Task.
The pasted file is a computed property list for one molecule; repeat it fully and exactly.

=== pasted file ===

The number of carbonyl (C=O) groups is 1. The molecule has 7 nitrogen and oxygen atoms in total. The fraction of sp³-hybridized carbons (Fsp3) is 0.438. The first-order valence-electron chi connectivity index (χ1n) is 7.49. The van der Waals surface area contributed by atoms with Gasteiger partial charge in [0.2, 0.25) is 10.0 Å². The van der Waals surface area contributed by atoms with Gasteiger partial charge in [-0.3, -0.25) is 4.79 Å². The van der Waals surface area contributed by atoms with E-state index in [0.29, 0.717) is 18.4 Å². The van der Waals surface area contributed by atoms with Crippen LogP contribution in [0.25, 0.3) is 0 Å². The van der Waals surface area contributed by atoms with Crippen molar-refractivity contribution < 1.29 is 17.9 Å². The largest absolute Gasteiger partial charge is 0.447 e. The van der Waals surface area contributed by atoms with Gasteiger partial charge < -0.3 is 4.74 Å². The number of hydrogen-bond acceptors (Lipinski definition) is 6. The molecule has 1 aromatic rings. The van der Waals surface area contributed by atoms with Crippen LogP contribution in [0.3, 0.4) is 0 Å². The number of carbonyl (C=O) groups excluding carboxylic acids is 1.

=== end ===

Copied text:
The number of carbonyl (C=O) groups is 1. The molecule has 7 nitrogen and oxygen atoms in total. The fraction of sp³-hybridized carbons (Fsp3) is 0.438. The first-order valence-electron chi connectivity index (χ1n) is 7.49. The van der Waals surface area contributed by atoms with Gasteiger partial charge in [0.2, 0.25) is 10.0 Å². The van der Waals surface area contributed by atoms with Gasteiger partial charge in [-0.3, -0.25) is 4.79 Å². The van der Waals surface area contributed by atoms with E-state index in [0.29, 0.717) is 18.4 Å². The van der Waals surface area contributed by atoms with Crippen LogP contribution in [0.25, 0.3) is 0 Å². The van der Waals surface area contributed by atoms with Crippen molar-refractivity contribution < 1.29 is 17.9 Å². The largest absolute Gasteiger partial charge is 0.447 e. The van der Waals surface area contributed by atoms with Gasteiger partial charge < -0.3 is 4.74 Å². The number of hydrogen-bond acceptors (Lipinski definition) is 6. The molecule has 1 aromatic rings. The van der Waals surface area contributed by atoms with Crippen LogP contribution in [0.3, 0.4) is 0 Å². The number of carbonyl (C=O) groups excluding carboxylic acids is 1.